Just as you think the bus will be going straight to Camden it is of course deflected into the massive 1 way system which takes you round the back of Camden Tube Station (renowned for its interesting and intoxicating aromas) and down Bayham Road round by the 2 Camden Venues Koko and Purple Turtle . They may look OK by night but look rather sad by day.

By now the bus was really full up though it is far from being the only route hereabouts, but after passing Euston Station (actually we had come straight down parallel to the Northern Line) we headed into Bloomsbury and London University territory there losing some of our passengers, possibly late rising students (?).. Interspersed with the head quarters of large organisations such as the BMA are sundry hotels, some of the nicer than others. More blue plaques to keep us on our toes include Sir John Barbirolli (a musical conductor). As you cross over to Kingsway if you look down you can see where the old underground Holborn Station used to be – now sometimes used for filming or more recently the art installation by Conrad Shawcross . There was a large van parked close by the entrance so perhaps someone is planning something new.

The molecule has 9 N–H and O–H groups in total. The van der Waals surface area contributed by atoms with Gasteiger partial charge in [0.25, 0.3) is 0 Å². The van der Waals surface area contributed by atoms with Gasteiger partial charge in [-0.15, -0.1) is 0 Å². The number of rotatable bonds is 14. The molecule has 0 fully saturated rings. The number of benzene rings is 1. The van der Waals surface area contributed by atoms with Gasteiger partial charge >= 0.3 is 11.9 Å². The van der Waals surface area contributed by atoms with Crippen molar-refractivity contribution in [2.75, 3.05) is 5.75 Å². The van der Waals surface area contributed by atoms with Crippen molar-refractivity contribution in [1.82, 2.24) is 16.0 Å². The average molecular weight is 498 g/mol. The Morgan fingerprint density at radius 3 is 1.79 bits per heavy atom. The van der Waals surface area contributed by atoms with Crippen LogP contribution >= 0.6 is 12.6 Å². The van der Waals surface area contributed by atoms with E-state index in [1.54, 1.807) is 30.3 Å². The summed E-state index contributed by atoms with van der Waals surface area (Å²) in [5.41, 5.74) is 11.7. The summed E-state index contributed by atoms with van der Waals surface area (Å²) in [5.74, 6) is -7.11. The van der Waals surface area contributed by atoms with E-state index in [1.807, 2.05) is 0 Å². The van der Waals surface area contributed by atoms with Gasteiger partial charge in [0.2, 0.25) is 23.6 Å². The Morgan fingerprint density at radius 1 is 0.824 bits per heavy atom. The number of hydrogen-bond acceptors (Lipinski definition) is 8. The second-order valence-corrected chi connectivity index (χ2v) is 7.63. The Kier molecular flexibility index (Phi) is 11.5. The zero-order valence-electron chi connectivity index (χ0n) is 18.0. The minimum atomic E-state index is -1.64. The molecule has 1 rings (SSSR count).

We passed Bush House and several Japanese restaurants that seem to have sprouted here and then came round back to King’s College, London, Somerset House and back over Waterloo Bridge.

The journey from here is only too familiar, so forgive us if we wrap up our account fairly swiftly – Waterloo station and the mighty Elephant & Castle complete the shadowing of the Northern Line and then it was round the Bricklayers’ Arms. . We decided that the low status of the Old Kent Road on the Monopoly map had never done it any favours and the piecemeal rebuilding after bombing and other destruction makes it disjointed. The Heygate has been empty for some time now – it is seen so often in police dramas on TV that I hope Southwark Council is making some money out of it, but no signs of a rebuild yet?

Very soon it's our final stop outside the mega Tescos – an hour from NW London and familiar stretches apart really quite an interesting journey from classic Hampstead through trendy Camden, the heart of Bloomsbury, cross the river and for Mary and me – nearly home.